Monthly Archives: January 2009

Kudos

Kudos to the Jennie-O Turkey Store team, again, for snagging the iNOVA Grand Award in the Food and Beverage Websites category. I’m proud of the work our entire team did on this project and am happy to work with such a talented team every day!Jennie-O Turkey Store: Grand winner.

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Some Props to the NYT

OK, so in my last entry I was pretty hard on the NYTimes.com site and how “slow, plodding and innovation-averse” it ??? and almost all other similar newspapers ??? tend to be in an increasingly digital era. Well now I need to give them a few props.Today, I just found the Times’ “Inside the Playbook” section, where it offers original, 3-D generated videos that break-down certain key plays and strategy in NFL football games. Now those of you who know me, know that I’m a pretty passionate (embarrassingly so, sometimes) Philadelphia Eagles fan, so this was a pretty interesting find for me, personally. See the video grab below:This is actually a very cool feature. As shown above, it gives step-by-step insight into the strategy employed, as well as a very realistic 3-D rendering of the play itself. The video shown above is the “Explanation” view.There is also an “Aerial view”:

Aerial view
as well as “Player’s view”:

Player’s view
Most of what I said regarding the NYTimes.com site, as well as the rest of the newspaper industry and their sites, still applies. But I wanted to post this because I am very impressed by the use of this interactive technology! Kudos!!!.chris{}

Steve Jobs Buys Ailing New York Times!

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Steve Jobs holding a copy of newly-acquired New York Times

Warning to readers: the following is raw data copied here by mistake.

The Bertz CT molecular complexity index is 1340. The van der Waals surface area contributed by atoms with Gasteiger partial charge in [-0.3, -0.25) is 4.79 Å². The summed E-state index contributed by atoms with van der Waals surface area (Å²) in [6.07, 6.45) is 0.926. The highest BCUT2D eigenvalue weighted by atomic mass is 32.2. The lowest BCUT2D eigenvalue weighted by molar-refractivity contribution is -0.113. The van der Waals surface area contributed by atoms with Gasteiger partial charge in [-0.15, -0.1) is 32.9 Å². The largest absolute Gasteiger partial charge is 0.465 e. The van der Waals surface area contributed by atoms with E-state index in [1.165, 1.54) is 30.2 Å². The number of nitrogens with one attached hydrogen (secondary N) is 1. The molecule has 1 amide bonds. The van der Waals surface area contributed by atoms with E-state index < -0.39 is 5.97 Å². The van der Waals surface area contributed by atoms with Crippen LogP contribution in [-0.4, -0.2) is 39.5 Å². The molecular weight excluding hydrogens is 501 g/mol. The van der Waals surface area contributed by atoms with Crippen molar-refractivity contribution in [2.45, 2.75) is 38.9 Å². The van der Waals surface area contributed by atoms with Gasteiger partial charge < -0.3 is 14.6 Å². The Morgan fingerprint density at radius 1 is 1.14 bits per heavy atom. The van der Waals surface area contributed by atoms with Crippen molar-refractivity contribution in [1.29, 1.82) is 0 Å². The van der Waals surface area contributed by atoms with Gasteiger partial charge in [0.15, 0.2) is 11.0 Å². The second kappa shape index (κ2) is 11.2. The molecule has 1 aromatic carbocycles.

OK, not really. But imagine if you woke up this morning, glanced at the headlines and saw that this HAD happened? If Steve Jobs HAD purchased the New York Times. Now imagine what kind of changes we’d expect to see at the New York Times (or insert any large, ailing newspaper). One thing is for sure, we would cease to see business as usual.The New York Times would change. And not only would the paper itself change, the industry in general would change with it.I got to thinking about this after I published my entry The End of Print, As We Know It as well as after publishing Mobile Phones FINALLY Get Smart ??? Kinda. Think about the backwards, plodding, change-averse U.S. mobile industry before the iPhone was released 1 1/2 years ago. Mobile technology had made shockingly little progress when compared to the pace of technological innovation in most other industries and certainly when compared to the mobile industries in Europe and Asia. The iPod was a jolt to the system of the plodding mobile industry, much as the iPod had been to the portable digital music industry in 2001.The newspaper industry is every bit as slow, plodding and change-averse as the U.S. mobile industry was. Maybe more so. Faced with substantial changes or death, it would seem that the industry has chosen the latter, as the steep dive in U.S. circulations may only be rivaled by the steep declines in newspaper profits.

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